The first time I saw the cover design for my first book, it was on a printed flyer promoting the book. As in: the deal was done, and it didn’t matter how I felt about the design or anything. Good thing I like it, I thought. I was a newbie author, sure, learning publishing from square one—still, the pace of the design process and my total lack of involvement in it was alarming.
That experience wasn’t a standard one, I found out later. The publishing house (now nonexistent) that had contracted with me was at the time being purchased by another house, and in leading up to the handoff, some communication items had flopped. However, I discovered through working on several more book projects (not always as the author), that a cover design process isn’t necessarily something an author participates in or is privy to.
Enter Craving Grace and Tyndale House. This time around, I saw my publishing team’s favorite cover design well in advance of a final decision being made. I was told that they had tried a few design varieties, that this was the one they were recommending, and that they hoped I would like it as much as they did.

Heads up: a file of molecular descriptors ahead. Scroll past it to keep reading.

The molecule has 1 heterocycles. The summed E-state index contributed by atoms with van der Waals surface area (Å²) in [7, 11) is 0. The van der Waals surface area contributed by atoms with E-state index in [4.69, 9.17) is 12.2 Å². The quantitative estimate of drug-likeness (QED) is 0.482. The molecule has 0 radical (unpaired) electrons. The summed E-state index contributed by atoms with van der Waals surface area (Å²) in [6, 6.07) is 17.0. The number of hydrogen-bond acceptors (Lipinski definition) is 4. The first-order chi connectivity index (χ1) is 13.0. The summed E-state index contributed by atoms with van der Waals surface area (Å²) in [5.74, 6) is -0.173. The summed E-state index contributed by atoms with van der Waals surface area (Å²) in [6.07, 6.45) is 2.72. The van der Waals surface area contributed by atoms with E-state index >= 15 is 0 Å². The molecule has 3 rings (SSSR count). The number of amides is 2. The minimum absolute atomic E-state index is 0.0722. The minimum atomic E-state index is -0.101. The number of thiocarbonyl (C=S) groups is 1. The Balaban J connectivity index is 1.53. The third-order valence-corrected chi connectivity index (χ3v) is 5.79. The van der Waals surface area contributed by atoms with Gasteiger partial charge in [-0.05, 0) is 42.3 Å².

Loved, loved it.
The book is about a fast from sweets; it’s about how honey became a symbol of what God can be to a person. So this picture of honey filling up and pouring out from a jar clutched tightly—it said practically everything to me. It made me want to read and live the story again.
THEN a few months later, I saw the three other cover designs that had been considered for Craving Grace. It was so fun for me to see the different concepts that I thought you might get a kick out of it to. Check them out and weigh in: Did we make the right decision? What does a cover say about the book? (As always, click any image to view larger.)
#1 (The one we picked.)